Make an effective budget for all the costs of your purchase or lease. These should include not only the property cost or base rent, but also all the extras—for example, environmental and structural assessments (if buying), incidentals (if leasing) and moving costs (for both).
“There are enormous soft costs,” Vincent says. “It’s easy to miss some of them in your budgeting.”
You also need to consider the cost of the transition—moving assets, setting up phones and the Internet, dealing with downtime during the move.
Also often underestimated are renovation costs to make the property suitable for your business. “It’s important to get an expert quote for renovations,” Noël-Corriveau says. “Some businesses think they can figure out the costs themselves on the back of an envelope. That can lead to major surprises.”
Plug the numbers into annual income statement forecasts for the next several years to see how they’ll affect cash flow. This will show how much financing you’ll need for both the real estate transaction and future recurring costs associated with the project.
2. Seek your bank’s advice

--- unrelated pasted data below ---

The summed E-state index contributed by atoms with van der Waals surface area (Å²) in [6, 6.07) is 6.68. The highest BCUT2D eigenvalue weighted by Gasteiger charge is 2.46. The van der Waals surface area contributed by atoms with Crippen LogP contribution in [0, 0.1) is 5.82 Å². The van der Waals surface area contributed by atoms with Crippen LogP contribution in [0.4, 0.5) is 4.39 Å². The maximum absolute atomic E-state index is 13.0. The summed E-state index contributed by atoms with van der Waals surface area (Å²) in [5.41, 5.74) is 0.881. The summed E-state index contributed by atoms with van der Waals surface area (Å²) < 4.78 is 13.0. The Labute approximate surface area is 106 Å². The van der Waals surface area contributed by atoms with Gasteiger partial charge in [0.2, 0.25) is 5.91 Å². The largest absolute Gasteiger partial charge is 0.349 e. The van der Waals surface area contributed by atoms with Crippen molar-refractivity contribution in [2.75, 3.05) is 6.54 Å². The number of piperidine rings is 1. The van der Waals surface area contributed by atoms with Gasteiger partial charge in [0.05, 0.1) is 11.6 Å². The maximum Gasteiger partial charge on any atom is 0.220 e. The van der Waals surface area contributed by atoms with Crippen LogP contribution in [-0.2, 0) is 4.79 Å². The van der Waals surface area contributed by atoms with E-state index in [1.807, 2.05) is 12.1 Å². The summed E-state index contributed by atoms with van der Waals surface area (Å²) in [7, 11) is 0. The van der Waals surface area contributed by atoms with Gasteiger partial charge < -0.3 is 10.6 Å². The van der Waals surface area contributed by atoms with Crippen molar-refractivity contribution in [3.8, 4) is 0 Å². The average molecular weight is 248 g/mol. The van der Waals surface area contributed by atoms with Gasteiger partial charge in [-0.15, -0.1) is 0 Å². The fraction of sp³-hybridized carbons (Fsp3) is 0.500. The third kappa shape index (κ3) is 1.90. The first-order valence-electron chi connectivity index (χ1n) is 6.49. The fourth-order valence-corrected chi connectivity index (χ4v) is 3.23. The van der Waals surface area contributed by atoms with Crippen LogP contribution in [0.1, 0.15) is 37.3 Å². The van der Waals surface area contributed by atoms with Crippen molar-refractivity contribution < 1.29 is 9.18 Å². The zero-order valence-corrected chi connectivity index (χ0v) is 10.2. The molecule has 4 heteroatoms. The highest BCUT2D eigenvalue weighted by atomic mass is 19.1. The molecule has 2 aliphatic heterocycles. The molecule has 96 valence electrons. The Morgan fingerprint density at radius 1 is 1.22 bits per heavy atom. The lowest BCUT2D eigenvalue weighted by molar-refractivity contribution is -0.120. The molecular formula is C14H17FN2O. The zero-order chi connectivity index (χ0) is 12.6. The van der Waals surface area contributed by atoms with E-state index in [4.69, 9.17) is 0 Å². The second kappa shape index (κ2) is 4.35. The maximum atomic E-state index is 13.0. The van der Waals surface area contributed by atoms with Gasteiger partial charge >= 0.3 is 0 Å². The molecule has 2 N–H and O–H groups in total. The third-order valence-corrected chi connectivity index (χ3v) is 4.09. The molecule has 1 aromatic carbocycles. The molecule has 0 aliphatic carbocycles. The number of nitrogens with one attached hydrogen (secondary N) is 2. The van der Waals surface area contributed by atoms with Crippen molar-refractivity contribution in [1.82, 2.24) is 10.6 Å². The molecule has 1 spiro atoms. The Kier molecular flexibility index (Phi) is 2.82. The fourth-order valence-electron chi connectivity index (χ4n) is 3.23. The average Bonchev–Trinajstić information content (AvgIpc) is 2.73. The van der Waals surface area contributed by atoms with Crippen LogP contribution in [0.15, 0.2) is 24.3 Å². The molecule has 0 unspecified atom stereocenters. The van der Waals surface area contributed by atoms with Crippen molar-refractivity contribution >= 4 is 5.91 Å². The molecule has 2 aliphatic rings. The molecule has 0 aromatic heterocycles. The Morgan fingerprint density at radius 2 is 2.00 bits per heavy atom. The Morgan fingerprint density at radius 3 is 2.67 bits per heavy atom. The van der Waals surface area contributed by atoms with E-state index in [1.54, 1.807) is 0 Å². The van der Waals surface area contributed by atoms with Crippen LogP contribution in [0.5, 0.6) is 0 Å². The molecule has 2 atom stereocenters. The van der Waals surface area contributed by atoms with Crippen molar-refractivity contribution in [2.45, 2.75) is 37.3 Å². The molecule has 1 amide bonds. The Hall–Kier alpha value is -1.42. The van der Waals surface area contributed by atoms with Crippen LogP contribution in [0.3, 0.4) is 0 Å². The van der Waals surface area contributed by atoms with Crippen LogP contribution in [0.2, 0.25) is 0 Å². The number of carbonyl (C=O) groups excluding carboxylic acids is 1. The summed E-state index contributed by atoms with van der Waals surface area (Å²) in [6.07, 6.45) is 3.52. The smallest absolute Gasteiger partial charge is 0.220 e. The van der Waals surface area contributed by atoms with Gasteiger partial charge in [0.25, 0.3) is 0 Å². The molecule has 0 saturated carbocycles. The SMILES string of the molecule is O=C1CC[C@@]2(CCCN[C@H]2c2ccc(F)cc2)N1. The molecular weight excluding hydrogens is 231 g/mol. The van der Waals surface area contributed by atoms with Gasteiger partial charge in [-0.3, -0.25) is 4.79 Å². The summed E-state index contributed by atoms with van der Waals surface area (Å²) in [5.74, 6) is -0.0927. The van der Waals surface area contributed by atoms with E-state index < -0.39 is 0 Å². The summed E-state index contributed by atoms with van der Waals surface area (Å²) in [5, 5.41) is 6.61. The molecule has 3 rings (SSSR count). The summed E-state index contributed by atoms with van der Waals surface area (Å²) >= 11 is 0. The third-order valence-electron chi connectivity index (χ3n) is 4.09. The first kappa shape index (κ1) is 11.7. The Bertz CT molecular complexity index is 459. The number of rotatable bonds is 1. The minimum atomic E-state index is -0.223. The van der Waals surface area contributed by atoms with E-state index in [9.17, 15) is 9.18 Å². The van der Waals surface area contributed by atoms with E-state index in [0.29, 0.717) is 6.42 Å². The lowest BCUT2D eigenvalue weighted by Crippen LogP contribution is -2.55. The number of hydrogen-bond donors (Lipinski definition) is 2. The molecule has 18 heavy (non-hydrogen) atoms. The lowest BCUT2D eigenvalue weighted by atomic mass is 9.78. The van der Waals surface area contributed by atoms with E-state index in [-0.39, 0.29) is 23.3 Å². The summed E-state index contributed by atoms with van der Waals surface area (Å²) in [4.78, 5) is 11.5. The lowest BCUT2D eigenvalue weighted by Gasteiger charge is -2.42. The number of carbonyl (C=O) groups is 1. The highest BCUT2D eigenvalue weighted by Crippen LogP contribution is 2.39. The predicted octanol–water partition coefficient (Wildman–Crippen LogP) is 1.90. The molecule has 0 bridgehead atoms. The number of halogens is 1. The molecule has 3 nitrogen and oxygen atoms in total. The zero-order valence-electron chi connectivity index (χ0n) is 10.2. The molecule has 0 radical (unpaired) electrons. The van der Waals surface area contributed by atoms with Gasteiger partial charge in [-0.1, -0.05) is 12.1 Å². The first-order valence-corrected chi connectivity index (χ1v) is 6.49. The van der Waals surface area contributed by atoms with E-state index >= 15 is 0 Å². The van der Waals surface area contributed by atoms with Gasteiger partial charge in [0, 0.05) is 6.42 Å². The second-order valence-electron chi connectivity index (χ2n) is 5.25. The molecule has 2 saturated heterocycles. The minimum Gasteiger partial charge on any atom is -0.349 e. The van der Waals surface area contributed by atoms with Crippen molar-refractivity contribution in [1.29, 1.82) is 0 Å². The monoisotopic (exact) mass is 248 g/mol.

It’s best to meet with your banker before bidding on a property. Bring your financial statements, a solid business plan and details on the property.
Your banker will advise you on the right level of financing for the project. Banks typically offer to finance 75% to 100% of the value of a commercial real estate purchase, depending on the property’s condition, age and other factors.
You can also ask the bank to include some of your renovation costs in the term loan, especially if the work adds value to the property.
If you’re renting, it’s also possible to obtain a shorter-term loan to cover leasehold improvements.
For either a purchase or a lease, you can also seek a working capital loan and a line of credit to help pay for some of the soft costs associated with the move, such as due diligence, furniture or marketing of your new address.
3. Weigh the benefits
Work out the optimal level of financing for your project. Weigh your financing costs against your company’s rate of return. For example, if you seek more financing for a project, you can keep more cash in your business in the near term, which you can invest in growth.
The extra working capital can also pay off because it will reduce risks to cash flow, which may require a last-minute high-interest loan to stabilize if your project runs over budget.